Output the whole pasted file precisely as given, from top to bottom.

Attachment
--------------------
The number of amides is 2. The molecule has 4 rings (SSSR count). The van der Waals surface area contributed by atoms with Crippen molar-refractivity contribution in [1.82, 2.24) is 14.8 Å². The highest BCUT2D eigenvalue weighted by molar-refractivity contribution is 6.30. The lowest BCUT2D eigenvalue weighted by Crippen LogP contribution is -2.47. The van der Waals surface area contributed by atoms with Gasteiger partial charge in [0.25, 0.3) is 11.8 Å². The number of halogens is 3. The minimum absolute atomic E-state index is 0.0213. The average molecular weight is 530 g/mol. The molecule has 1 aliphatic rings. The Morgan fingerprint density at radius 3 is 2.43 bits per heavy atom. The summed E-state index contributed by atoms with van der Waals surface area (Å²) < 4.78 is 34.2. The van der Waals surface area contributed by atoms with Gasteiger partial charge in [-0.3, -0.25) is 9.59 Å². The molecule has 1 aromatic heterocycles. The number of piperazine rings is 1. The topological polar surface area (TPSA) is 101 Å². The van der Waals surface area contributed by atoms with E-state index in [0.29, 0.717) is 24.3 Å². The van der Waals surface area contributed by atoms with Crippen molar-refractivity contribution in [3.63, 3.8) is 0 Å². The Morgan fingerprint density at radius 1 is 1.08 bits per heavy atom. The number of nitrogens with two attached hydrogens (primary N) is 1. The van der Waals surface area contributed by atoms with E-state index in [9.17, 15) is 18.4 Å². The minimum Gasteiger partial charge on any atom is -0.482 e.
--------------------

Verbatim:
The number of amides is 2. The molecule has 4 rings (SSSR count). The van der Waals surface area contributed by atoms with Crippen molar-refractivity contribution in [1.82, 2.24) is 14.8 Å². The highest BCUT2D eigenvalue weighted by molar-refractivity contribution is 6.30. The lowest BCUT2D eigenvalue weighted by Crippen LogP contribution is -2.47. The van der Waals surface area contributed by atoms with Gasteiger partial charge in [0.25, 0.3) is 11.8 Å². The number of halogens is 3. The minimum absolute atomic E-state index is 0.0213. The average molecular weight is 530 g/mol. The molecule has 1 aliphatic rings. The Morgan fingerprint density at radius 3 is 2.43 bits per heavy atom. The summed E-state index contributed by atoms with van der Waals surface area (Å²) < 4.78 is 34.2. The van der Waals surface area contributed by atoms with Gasteiger partial charge in [-0.3, -0.25) is 9.59 Å². The molecule has 1 aromatic heterocycles. The number of piperazine rings is 1. The topological polar surface area (TPSA) is 101 Å². The van der Waals surface area contributed by atoms with E-state index in [0.29, 0.717) is 24.3 Å². The van der Waals surface area contributed by atoms with Crippen molar-refractivity contribution in [3.63, 3.8) is 0 Å². The Morgan fingerprint density at radius 1 is 1.08 bits per heavy atom. The number of nitrogens with two attached hydrogens (primary N) is 1. The van der Waals surface area contributed by atoms with E-state index in [9.17, 15) is 18.4 Å². The minimum Gasteiger partial charge on any atom is -0.482 e.